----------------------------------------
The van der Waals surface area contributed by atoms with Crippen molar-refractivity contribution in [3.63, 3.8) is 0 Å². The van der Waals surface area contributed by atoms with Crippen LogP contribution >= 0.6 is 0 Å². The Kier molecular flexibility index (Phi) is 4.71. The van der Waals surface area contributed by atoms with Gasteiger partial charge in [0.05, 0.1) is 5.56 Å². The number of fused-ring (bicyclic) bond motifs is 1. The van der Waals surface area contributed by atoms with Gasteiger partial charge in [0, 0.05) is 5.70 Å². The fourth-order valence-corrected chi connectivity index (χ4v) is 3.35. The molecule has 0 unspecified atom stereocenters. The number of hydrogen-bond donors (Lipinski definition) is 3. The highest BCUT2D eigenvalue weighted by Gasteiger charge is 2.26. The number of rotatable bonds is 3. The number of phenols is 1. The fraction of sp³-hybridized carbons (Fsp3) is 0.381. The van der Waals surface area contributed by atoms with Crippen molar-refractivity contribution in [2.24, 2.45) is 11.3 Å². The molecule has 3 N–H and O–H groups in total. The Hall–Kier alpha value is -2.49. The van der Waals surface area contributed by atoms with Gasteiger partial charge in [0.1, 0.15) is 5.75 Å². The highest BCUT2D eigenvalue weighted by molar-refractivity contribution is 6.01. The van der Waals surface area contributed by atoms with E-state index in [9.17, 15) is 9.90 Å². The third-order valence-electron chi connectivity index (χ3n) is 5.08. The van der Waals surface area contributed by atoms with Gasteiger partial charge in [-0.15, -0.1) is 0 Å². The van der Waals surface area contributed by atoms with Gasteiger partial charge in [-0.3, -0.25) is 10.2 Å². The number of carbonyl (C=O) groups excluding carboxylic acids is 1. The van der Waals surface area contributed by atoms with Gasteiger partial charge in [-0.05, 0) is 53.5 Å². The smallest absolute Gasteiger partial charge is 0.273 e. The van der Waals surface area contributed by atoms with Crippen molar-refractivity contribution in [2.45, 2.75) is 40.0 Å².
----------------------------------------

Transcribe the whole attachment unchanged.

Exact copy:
The van der Waals surface area contributed by atoms with Crippen molar-refractivity contribution in [3.63, 3.8) is 0 Å². The van der Waals surface area contributed by atoms with Crippen LogP contribution >= 0.6 is 0 Å². The Kier molecular flexibility index (Phi) is 4.71. The van der Waals surface area contributed by atoms with Gasteiger partial charge in [0.05, 0.1) is 5.56 Å². The number of fused-ring (bicyclic) bond motifs is 1. The van der Waals surface area contributed by atoms with Gasteiger partial charge in [0, 0.05) is 5.70 Å². The fourth-order valence-corrected chi connectivity index (χ4v) is 3.35. The molecule has 0 unspecified atom stereocenters. The number of hydrogen-bond donors (Lipinski definition) is 3. The highest BCUT2D eigenvalue weighted by Gasteiger charge is 2.26. The number of rotatable bonds is 3. The number of phenols is 1. The fraction of sp³-hybridized carbons (Fsp3) is 0.381. The van der Waals surface area contributed by atoms with Crippen molar-refractivity contribution in [2.24, 2.45) is 11.3 Å². The molecule has 3 N–H and O–H groups in total. The Hall–Kier alpha value is -2.49. The van der Waals surface area contributed by atoms with Gasteiger partial charge in [0.1, 0.15) is 5.75 Å². The highest BCUT2D eigenvalue weighted by molar-refractivity contribution is 6.01. The van der Waals surface area contributed by atoms with E-state index in [9.17, 15) is 9.90 Å². The third-order valence-electron chi connectivity index (χ3n) is 5.08. The van der Waals surface area contributed by atoms with Gasteiger partial charge in [-0.15, -0.1) is 0 Å². The van der Waals surface area contributed by atoms with Gasteiger partial charge in [-0.3, -0.25) is 10.2 Å². The number of carbonyl (C=O) groups excluding carboxylic acids is 1. The van der Waals surface area contributed by atoms with Gasteiger partial charge in [-0.05, 0) is 53.5 Å². The smallest absolute Gasteiger partial charge is 0.273 e. The van der Waals surface area contributed by atoms with Crippen molar-refractivity contribution in [2.45, 2.75) is 40.0 Å².